Lackey, Matsuzaka trying new approaches to spring
FORT MYERS, Fla. (AP) – After starting the previous two seasons on the disabled list, Red Sox starter John Lackey is trying a new approach to spring training in hopes of being ready from the get-go in Boston.
Lackey, who signed a five-year, $82.5 million contract in the offseason as baseball’s prized pitching free agent, said he will be more conservative in his first camp with Boston.
Lackey started 2008 on the DL with a strained right triceps and 2009 with inflammation in his right elbow. He threw approximately 40 pitches in a side session on Thursday morning, the reporting day for Red Sox pitchers and catchers.
“I think I’m definitely going to be a little bit more careful this year,” he said “Because I definitely want to start on time and I want to get out of the gate strong and help the team as much as I can.”
He joins a rotation that projects to be among the strongest in baseball with Jon Lester, Josh Beckett, Daisuke Matsuzaka, Clay Buchholz and possibly Tim Wakefield.
“I think good pitchers feed off each other,” Red Sox manager Terry Francona said. “You try to build momentum. It works both ways. If you’re struggling, good pitchers stop bad momentum. … You can’t come up with a good reason not to have a good pitcher pitching. You name it, it’s nice to run a good pitcher out there.”
Matsuzaka is also trying to do things differently this spring after he won just four games in an injury plagued 2009.
He worked out at Athletes’ Performance in Tempe, Ariz., in the offseason for the first time to improve his overall conditioning. He appears to be in better shape, but a back ailment has limited his workouts this week.
He downplayed the extent of the injury, calling it “just a little bit of fatigue that built up,” but acknowledged that in the past that he might have kept the information to himself.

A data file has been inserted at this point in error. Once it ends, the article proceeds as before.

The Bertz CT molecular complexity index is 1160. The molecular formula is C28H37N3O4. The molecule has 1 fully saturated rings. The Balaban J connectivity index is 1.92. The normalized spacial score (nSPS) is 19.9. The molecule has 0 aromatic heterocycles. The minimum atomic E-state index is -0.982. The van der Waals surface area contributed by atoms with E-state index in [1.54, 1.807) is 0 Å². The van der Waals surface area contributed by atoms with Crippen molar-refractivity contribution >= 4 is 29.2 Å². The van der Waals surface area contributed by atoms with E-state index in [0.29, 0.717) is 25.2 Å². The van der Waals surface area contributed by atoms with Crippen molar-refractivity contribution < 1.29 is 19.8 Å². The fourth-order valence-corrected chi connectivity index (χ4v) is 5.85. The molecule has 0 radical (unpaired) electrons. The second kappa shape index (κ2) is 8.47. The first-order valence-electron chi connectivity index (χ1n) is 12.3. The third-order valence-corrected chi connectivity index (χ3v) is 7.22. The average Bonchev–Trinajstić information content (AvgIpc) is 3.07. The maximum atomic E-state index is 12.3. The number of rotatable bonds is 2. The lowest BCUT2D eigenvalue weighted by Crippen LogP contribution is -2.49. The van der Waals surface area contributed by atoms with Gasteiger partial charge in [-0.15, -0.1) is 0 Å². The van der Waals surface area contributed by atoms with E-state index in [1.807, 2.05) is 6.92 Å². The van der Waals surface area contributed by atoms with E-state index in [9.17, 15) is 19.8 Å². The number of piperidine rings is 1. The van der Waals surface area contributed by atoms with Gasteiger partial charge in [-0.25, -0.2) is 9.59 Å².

Matsuzaka, who is in the fourth year of a six-year, $51 million deal, said he learned a few things last year, when communication with the team about his injuries and conditioning became a problem.
“I think that if a similar situation had happened in the past I feel like I have a pretty high pain tolerance,” Matsuzaka said through interpreter Masa Hoshino. “So if I can tolerate the pain, and still somehow play through, and be able to do what I had to do, I think I would have taken a lot of that on myself.
“But I definitely don’t want to make the same mistakes that were made last year. So right now, I think it’s important for me to talk about my condition and share that with the team in as much detail as possible.”
Hearing that comes as a relief to the Red Sox and Francona said they already notice a difference in Matsuzaka’s physical fitness.
“He’s already shown us by the way he showed up,” Francona said. “He spent the majority of the winter doing some things to show he’s motivated. I care more about someone showing me than telling me over the phone. He’s worked really hard.”
He has one goal in mind – staying healthy.
“Once the season starts, my goal is to get through the season injury free,” Matsuzaka said. “So I really have to put myself in a place where I’m able to do that. Once I’m able to do that, I think I’ll be able to think more about the actual season.
“I want to be able to be the kind of player that the team can really rely on, and that’s really it.”